When primitive Christianity began to take root, it wasn’t known as “Christianity.” That was more or less a term coined by onlookers.

The first Christians referred to their movement as “The Way.” The earliest disciples saw themselves not as part of new religion but as travelers on and in the Way of Jesus.

This “Way,” consequently, was something active and dynamic, bound to the living Christ. It was not some dead religion seized with rigor mortis. The passing of the centuries, however, has seriously muted this fact. The years have suppressed the wild and dangerous roots of the Christian faith, and in some cases, have beaten the living daylights out of it. This has not been lost on a large and growing number of believers.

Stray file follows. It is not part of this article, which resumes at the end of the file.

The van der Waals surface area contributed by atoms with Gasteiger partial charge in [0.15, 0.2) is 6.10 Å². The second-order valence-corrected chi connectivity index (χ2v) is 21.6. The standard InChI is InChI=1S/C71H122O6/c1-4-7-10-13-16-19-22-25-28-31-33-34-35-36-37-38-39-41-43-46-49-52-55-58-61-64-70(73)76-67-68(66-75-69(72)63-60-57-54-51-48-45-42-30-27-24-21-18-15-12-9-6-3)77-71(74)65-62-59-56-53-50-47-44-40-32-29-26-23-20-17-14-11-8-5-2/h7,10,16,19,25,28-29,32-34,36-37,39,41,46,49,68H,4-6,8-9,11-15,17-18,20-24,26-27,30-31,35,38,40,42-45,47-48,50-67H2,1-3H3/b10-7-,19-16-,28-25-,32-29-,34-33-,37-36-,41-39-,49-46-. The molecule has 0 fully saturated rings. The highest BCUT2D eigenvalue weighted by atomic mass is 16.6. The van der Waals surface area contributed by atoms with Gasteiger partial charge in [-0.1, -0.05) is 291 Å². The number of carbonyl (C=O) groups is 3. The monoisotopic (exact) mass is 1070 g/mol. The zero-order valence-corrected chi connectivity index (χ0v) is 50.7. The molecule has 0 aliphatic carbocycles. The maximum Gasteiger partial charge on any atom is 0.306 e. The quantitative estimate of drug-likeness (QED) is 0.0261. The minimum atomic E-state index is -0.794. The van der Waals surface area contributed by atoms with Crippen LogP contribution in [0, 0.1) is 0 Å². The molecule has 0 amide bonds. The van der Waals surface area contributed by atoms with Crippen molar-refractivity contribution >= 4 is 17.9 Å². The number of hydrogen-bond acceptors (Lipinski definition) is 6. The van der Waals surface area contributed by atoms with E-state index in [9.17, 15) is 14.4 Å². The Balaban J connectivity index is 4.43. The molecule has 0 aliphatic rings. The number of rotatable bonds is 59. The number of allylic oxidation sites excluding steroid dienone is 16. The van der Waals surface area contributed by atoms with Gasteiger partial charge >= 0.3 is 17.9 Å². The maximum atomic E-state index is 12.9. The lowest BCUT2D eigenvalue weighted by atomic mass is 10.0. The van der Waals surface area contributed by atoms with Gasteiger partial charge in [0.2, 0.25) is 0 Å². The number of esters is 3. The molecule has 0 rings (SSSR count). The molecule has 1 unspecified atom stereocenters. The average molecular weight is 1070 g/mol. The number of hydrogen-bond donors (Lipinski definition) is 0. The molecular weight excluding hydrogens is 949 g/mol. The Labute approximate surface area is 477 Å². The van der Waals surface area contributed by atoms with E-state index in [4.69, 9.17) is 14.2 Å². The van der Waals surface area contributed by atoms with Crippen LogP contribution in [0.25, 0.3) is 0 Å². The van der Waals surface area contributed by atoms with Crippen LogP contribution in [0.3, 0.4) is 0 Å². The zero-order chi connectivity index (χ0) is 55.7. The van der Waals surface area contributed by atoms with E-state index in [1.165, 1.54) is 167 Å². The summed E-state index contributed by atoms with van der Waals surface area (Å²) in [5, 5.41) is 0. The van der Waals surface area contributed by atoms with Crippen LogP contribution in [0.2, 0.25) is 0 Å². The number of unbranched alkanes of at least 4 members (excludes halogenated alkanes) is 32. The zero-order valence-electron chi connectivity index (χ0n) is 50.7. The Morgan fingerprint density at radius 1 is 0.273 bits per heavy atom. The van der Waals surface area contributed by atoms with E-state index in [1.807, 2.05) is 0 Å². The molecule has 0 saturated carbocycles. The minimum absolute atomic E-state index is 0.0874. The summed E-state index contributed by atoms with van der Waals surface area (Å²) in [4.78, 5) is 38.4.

According to researcher William Hendricks, more than a million Christian adults leave the church each year. Many do so “not because the church is too spiritual,” he says, “but because the church is not spiritual enough.” Large swathes of official Christianity have traded the untamed vitality of its founder for something far more domesticated.

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